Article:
Facing the Firing Squad: Dr. Charles Murray
If Dr. Charles Murray was a cocktail, he’d be double-shot of classic American conservatism served in a tall glass, with a libertarian twist.
MEET DR. CHARLES MURRAY
Dr. Charles Murray is one of the most controversial intellectuals of modern times. His writings and ideas have provoked charges of overt racism and triggered mass protests on college campuses. His appearances have tested the very essence of what free speech means and who it applies to. His libertarian philosophy led to his prescribed set of conclusions known as “Murray’s Law,” which asserts that government-managed social welfare programs, however well-intended, do far more harm than good.
So, what’s he doing answering questions from me? Some might wonder why Dr. Murray is being featured on a personal webpage dedicated largely to the advancement of socialism and secular humanism. After all, Dr. Murray’s core views are pretty much the antithesis of just about everything I espouse. Why would I grant this precious social media real estate to someone who’s allegedly so divisive? Why would I be interested in listening to Dr. Murray, and perhaps more puzzling to observers, why would we be friends (gasp!) — given our severe polarity on so many incendiary political and social topics?
The short answer to these questions is that free expression and the unencumbered discussion of ideas belongs everywhere. Though we share little common philosophical ground, and his research is far beyond my areas of subject knowledge, Dr. Murray is most certainly the bravest academic I have ever known. He’s spent a lifetime conducting research and writing books about how he views society and our world. I may not agree with these ideas, but they certainly merit listening to and even debating — without mob-mentality intimidation and the objections of detractors, many of whom have never bothered to read his writings.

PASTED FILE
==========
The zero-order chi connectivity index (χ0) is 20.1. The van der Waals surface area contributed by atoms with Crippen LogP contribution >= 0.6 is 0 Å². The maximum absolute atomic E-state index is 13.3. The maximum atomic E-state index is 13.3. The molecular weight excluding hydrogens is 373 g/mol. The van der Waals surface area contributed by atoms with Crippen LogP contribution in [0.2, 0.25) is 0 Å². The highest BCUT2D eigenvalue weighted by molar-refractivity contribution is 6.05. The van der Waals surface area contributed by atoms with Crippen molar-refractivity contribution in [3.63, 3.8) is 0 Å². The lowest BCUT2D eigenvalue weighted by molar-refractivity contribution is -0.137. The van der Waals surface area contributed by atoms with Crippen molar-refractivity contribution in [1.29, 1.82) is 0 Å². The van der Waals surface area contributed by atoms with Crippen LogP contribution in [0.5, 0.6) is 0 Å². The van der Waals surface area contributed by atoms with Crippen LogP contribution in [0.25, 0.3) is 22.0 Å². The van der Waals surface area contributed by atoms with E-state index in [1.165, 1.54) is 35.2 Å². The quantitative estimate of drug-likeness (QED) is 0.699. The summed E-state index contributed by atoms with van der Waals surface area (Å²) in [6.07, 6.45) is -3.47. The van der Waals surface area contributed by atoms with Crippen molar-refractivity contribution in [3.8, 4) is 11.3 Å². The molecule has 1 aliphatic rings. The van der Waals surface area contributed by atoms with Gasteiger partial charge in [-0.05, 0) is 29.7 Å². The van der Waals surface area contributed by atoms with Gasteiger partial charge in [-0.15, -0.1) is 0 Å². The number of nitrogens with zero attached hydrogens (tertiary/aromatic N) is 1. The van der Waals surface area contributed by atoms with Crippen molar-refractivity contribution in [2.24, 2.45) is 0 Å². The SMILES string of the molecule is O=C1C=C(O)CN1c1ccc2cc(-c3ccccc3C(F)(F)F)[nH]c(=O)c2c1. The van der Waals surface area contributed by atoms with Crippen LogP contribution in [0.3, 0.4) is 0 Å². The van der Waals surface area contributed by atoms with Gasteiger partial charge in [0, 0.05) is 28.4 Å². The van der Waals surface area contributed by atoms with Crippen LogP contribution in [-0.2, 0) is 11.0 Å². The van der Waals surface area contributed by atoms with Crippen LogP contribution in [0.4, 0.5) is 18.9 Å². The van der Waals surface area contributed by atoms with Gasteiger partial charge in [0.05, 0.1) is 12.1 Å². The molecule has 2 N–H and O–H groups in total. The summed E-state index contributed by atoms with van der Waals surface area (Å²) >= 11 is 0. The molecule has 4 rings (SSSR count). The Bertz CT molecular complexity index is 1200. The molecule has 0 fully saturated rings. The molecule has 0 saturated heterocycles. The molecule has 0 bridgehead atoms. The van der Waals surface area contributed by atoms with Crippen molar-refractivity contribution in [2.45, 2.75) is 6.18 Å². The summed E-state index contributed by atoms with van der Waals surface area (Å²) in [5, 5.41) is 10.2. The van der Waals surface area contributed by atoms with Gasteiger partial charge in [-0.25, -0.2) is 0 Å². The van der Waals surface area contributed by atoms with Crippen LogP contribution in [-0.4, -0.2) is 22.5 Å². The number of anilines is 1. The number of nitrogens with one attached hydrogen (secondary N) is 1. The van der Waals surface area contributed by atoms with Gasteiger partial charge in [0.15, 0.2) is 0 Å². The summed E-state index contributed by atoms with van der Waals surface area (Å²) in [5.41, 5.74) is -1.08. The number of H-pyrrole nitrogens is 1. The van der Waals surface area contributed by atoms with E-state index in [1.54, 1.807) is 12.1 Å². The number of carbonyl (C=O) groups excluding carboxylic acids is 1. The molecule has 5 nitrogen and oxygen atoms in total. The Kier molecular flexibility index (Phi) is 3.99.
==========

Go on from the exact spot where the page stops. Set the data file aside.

“Read the fucking book,” is my favorite Murrayism — barked on a few occasions I’ve witnessed directed at critics who lazily capitulate to tribal assumptions and false innuendo.
Many readers may recognize Dr. Murray’s name as the combative but mild-mannered co-author of The Bell Curve, published in 1994. This book about race and intelligence lit a firestorm which continues burning to this day. Say what you will about the authors’ conclusions in The Bell Curve, but not many books still generate mass boycotts and protests 25 years after being published. You got to give him that (READ MORE HERE).
Yet, that’s only one chapter in Charles Murray’s extensive biography and expansive list of interests. His 1984 book Losing Ground: American Social Policy 1950-1980 may as well have been the public policy blueprint for the Reagan Administration. A more recent best-seller published in 2012, Coming Apart: The State of White America 1960-2010 is a thoroughly convincing revelation of widening class divisions, which Dr. Murray asserts, led in part to the election of President Donald Trump, who was supported in large numbers by those who felt disenfranchised. He’s got a point. Murray’s detailed research and writings, backed with data, have established him as a definitive personification of classic American conservatism, albeit with a pronounced libertarian twist.
Unfortunately, what’s lost within the inevitable partisan shuffle and deep division in America are Dr. Murray’s teachings, lectures, interviews, and several other insightful books on a variety of other topics — including The Curmudgeon’s Guide to Getting Ahead; Apollo: The Race to the Moon; What It Means to Be a Libertarian; Real Education — to name only a few volumes of his literary output. In all, he’s written 14 books. He’s written too many articles to count. He’s appeared on virtually every major political talk show and forum and written op-eds for every major newspaper in the country. He’s also toured America several times, lecturing, but also listening. That’s one characteristic of Dr. Murray, of many, I admire.